The crisis amplifies an already mainstreamed Euroscepticism
Scholars agree that euroscepticism in parties, the media and civil society started moving from the fringe into the mainstream at least with the Maastrich treaty, when the European project appeared for the first time to touch upon core aspects of identity, such as citizenship and home affairs, then with the single currency. Ironically, the mobilization effect linked to the constitutional- and Lisbon referenda is seen to have helped make eurosceptic stances more salonfähig.
Views differ as to the extent to which and how the crisis (or the EU response to it) has accelerated this trend or changed its nature, for example inducing more ‘utilitarian’ euroscepticism in social groups previously inclined to ideological adhesion to the European project, such as the educated middle classes in countries like France, Italy, Germany.
In any case, many expect the social impact of the crisis to translate in record-high results for populist, eurosceptic parties, with possible spillovers into EU and national policy-making because of the EP’s role as a tribune. Some have qualifed the 2014 elections as a watershed.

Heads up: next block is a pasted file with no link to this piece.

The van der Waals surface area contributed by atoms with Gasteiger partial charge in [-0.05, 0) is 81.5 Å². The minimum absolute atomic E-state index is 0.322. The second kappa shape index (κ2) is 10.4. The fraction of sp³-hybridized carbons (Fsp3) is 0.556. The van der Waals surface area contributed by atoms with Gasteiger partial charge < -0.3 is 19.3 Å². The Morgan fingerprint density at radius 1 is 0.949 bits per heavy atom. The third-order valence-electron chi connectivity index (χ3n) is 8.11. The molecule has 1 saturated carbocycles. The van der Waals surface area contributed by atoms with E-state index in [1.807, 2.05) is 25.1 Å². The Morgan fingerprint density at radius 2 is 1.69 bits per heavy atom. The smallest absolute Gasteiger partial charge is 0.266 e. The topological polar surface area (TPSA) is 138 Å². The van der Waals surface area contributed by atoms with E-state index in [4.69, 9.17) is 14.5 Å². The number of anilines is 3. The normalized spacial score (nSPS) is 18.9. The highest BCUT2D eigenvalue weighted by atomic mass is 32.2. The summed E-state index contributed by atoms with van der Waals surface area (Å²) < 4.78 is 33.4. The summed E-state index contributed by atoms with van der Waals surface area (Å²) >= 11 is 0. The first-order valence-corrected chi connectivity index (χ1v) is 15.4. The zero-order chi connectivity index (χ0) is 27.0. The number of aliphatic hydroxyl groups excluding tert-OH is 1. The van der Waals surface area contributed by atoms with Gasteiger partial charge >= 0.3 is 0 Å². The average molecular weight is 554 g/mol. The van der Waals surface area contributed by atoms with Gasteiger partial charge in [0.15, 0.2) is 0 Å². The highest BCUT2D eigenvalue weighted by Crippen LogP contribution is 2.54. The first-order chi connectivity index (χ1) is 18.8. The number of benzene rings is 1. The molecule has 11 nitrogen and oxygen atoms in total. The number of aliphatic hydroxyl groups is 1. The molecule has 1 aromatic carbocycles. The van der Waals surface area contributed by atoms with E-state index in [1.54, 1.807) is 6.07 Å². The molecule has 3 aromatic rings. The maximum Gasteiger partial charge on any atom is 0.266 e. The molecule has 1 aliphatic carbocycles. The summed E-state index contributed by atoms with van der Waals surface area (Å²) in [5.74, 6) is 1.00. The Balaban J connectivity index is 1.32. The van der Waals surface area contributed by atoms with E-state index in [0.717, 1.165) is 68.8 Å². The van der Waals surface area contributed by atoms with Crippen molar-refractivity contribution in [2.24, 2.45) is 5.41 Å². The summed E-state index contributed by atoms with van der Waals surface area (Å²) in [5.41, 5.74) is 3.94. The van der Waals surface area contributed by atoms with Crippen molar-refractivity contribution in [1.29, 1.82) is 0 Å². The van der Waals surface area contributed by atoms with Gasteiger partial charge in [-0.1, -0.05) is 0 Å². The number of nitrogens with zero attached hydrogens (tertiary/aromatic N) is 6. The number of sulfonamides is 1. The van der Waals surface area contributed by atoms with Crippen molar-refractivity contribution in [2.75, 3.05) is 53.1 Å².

Second order elections
European elections are considered ‘second order elections’, where results are shaped by national government/opposition dynamics and issues rather than an EU-wide confrontation.
Turnout has been falling since the Seventies (from a mean of 61,99% in 1979 to 43% in 2009), and young voter turnout is structurally low – i.e. young voters do not turn out more when becoming older. Scholars from Copenhagen university noted recently on the LSE blog that the percentage of young eligible citizens who vote is only about half of the percentage for middle-aged to old citizens. The current generation of young adults seem to turnout at EP elections 10-15 percentage points less than the baby boomer generation.
Chart: Relationship between age and voter turnout at the 2009 EP elections (source: LSE)
This means that European elections face a structural demographic challenge, as the pre-war and baby-boomer generation account for 40-50 per cent of the electorate in most European countries. Generational replacement alone will decrease voter turnout to EP elections by a couple of percentage points over the next decade.
(this post is the second in a series that looks at public opinion in Europe ahead of the European Elections in 2014)